In thirty-nine niches in the nave and transepts of St. Peter’s Basilica in Rome are thirty-nine statues of saints who founded religious congregations. Some of these saints are very well known, like Saints Benedict, Ignatius of Loyola, and Teresa of Avila. Today’s saint is among the lesser-known founders. The statue of Saint Anthony Zaccaria looks down from a second-tier niche, high above the Basilica floor. Saint Anthony’s distance from the faithful in art reflects his relative remoteness from modern life. Not every saint can be a rock star. The Church preserves the legacy of this holy man on its universal calendar, though, for very solid reasons.
Saint Anthony was born in Northern Italy just as the powder keg of the Protestant Reformation was about to ignite. He studied medicine and became a practicing physician. But his real love was people’s souls, not their bodies, and he dedicated most of his time to teaching the catechism to the poor. Like so many priestly vocations, others recognized his gifts before he saw them himself. Friends and family encouraged him to study for the Priesthood. Saint Anthony was ordained in 1528 and soon moved to the bustling city of Milan. He became a roving chaplain to nobles and to diverse lay groups committed to charitable works and to invigorating Milanese society with an authentic Catholic spirituality.
Along with two noblemen, Saint Anthony founded a Congregation of priests whose goal was to “regenerate and revive the love of divine worship and a properly Christian way of life by frequent preaching and faithful ministering of the sacraments.” There is nothing new, creative, or groundbreaking in such goals. But as would be highlighted a few decades after Saint Anthony by Saint Charles Borromeo, the vigorous Archbishop of Milan, Northern Italy in the sixteenth century was in a state of religious decrepitude. Today’s saint and his co-founders needed to found a Congregation to blow life into the dormant coals of people’s faith and to rekindle their love of the Mass and the Holy Eucharist. No one else was carrying out these fundamental evangelical tasks. The secular clergy were moribund, and bishops often did not even reside in their dioceses. Someone had to do something, and thus the “Clerks Regular of Saint Paul Beheaded” was born and formally recognized in 1535. The Congregation’s members became more commonly known as the Barnabites after a Church in Milan where they were eventually headquartered or perhaps due to Saint Barnabas’ status as one of Saint Paul’s closest companions. The Barnabites encountered fierce opposition from local clergy who were offended by the imputation that they were derelict in their duties and needed reform. These internecine knife fights were quickly settled in the Barnabites’ favor.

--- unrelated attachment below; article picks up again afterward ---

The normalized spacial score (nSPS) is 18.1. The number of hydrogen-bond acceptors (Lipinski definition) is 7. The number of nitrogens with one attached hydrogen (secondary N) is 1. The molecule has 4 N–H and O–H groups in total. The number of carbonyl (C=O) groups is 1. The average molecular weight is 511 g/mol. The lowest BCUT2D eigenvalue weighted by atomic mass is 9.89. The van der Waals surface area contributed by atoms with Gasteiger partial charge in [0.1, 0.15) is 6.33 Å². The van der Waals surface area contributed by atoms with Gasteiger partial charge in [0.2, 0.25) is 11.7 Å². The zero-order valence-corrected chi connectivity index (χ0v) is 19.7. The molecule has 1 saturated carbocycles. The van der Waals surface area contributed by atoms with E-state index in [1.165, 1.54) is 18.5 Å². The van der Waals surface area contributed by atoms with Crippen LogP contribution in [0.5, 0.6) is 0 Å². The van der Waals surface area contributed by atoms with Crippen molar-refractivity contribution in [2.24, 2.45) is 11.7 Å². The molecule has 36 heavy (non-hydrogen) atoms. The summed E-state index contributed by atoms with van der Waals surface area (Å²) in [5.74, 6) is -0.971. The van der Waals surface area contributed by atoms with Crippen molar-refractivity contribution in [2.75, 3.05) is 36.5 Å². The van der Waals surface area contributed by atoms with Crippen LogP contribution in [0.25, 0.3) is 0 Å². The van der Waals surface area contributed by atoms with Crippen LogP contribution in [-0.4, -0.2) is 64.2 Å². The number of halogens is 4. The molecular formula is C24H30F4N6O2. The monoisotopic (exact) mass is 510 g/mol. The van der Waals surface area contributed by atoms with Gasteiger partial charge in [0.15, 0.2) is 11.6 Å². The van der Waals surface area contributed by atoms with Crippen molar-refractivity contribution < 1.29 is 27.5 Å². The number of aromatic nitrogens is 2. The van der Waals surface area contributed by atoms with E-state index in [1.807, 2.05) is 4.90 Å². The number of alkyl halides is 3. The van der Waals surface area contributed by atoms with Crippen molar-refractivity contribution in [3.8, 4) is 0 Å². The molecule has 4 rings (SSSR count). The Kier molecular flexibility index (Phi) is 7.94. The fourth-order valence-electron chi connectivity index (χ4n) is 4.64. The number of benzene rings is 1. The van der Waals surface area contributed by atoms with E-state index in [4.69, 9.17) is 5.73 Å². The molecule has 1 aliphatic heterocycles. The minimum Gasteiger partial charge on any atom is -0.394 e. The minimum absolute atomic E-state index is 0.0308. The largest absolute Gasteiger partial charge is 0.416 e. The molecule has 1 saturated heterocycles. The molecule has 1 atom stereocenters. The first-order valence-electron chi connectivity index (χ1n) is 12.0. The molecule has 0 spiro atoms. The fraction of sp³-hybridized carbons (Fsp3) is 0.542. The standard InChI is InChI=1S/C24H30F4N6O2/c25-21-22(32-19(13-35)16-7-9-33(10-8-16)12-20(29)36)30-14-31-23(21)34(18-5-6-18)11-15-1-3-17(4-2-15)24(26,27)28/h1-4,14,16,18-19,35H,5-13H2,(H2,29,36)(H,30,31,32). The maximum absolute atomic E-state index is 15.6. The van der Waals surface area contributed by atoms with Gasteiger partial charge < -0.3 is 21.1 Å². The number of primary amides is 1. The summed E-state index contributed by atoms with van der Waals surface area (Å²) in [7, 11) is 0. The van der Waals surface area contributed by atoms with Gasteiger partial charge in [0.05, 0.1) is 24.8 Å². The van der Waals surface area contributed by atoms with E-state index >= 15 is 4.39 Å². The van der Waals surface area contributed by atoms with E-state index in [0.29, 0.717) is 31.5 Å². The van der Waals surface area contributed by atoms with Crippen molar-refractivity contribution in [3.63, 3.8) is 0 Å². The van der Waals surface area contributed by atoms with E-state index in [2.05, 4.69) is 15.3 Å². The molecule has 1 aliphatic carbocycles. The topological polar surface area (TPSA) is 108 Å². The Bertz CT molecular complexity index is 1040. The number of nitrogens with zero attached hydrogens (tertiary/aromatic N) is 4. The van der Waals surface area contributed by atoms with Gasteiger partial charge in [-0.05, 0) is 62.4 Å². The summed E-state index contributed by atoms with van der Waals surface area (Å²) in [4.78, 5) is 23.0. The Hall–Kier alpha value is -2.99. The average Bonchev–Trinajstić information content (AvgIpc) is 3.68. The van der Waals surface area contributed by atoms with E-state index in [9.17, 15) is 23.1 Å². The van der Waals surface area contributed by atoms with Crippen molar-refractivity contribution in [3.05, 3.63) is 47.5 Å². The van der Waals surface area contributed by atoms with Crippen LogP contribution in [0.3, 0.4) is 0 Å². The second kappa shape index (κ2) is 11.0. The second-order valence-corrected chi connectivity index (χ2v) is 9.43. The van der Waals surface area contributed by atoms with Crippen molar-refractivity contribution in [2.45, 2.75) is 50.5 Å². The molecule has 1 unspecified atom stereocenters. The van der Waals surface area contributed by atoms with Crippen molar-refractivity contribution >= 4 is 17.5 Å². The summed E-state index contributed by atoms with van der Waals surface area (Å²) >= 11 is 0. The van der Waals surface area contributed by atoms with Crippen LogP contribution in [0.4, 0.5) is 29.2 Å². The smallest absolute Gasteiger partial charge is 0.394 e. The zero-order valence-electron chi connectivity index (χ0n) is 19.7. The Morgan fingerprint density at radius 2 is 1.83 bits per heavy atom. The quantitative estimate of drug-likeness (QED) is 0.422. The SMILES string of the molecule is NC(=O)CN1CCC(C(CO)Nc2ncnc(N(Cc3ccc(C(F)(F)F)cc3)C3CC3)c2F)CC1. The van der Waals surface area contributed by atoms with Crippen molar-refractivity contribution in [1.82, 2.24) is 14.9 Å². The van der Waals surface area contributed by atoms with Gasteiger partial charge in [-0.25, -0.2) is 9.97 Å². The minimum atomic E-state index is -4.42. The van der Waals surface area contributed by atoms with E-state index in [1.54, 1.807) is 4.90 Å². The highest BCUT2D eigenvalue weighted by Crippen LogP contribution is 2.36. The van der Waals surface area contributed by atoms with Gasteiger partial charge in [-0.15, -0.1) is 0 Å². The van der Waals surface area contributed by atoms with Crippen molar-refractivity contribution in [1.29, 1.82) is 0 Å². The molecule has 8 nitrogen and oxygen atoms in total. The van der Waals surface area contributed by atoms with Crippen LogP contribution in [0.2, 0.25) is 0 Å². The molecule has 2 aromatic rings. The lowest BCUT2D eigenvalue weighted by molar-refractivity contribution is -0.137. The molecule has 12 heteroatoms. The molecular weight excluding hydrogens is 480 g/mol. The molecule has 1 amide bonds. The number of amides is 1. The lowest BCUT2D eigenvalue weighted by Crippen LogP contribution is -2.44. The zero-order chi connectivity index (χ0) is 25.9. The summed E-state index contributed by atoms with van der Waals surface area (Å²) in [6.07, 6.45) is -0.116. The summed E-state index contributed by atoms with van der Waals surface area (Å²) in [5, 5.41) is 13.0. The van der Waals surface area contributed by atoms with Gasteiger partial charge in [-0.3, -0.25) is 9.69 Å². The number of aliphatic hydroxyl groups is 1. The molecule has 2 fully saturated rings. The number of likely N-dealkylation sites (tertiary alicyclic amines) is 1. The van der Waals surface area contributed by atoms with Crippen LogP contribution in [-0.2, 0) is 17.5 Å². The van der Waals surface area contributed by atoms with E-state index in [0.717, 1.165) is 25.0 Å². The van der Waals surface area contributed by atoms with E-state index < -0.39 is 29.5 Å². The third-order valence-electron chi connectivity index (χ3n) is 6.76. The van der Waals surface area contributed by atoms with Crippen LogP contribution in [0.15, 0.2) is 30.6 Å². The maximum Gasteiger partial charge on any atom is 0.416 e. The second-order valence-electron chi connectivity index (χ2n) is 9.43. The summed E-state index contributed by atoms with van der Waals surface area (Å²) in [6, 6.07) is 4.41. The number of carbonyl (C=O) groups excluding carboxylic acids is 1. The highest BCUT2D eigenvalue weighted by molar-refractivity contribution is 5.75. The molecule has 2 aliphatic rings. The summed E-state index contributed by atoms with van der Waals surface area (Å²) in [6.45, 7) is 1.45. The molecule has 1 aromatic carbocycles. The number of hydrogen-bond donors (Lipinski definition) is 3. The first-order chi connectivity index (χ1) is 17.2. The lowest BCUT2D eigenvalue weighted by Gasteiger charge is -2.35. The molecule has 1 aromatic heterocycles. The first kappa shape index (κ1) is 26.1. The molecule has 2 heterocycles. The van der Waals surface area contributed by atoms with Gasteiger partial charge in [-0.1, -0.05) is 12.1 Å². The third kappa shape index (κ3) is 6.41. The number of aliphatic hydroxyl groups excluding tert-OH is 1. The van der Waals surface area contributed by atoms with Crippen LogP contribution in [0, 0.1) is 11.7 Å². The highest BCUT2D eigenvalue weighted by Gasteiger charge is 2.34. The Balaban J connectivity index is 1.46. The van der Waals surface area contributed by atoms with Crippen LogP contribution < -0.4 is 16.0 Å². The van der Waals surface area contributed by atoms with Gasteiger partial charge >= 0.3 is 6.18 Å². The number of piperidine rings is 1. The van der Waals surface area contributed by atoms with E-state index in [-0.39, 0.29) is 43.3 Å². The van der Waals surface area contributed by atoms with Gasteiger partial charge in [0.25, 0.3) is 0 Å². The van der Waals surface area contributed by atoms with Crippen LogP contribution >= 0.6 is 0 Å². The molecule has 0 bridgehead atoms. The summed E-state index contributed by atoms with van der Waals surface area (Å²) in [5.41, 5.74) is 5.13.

Saint Anthony popularized the Forty Hours Devotion, where the Blessed Sacrament is exposed over a three-day period corresponding to Christ’s forty hours in the tomb. He encouraged churches to toll their bells on Friday afternoons, and preached indefatigably in the streets on the crucifixion, on the Eucharist, and on the texts of Saint Paul. The age for scholastic theological distinctions as fine as lace had long ended by the early sixteenth century. The one-church world was crumbling and with it the luxury of inter- Catholic speculations of a purely theoretical nature. Dissenting Protestantism was spilling into Northern Italy. What was needed was preaching in the streets, raw fervor, and the core biblical message. Some priests spoke with quiet erudition and convinced the few, others explained the catechism well, but only inside churches to the scattered faithful in the pews. Saint Anthony’s method was, essentially, to walk into the town square, light his hair on fire, and yell “Watch me burn!” It worked—but not for long enough. Saint Anthony Zaccaria flamed out at the early age of thirty-seven. He was canonized in 1897, and his remains are venerated today in the crypt of the Barnabite church in Milan. The Congregation he founded is of modest size yet still vigorously serving in the heart of the Church. (excerpted from mycatholic.life)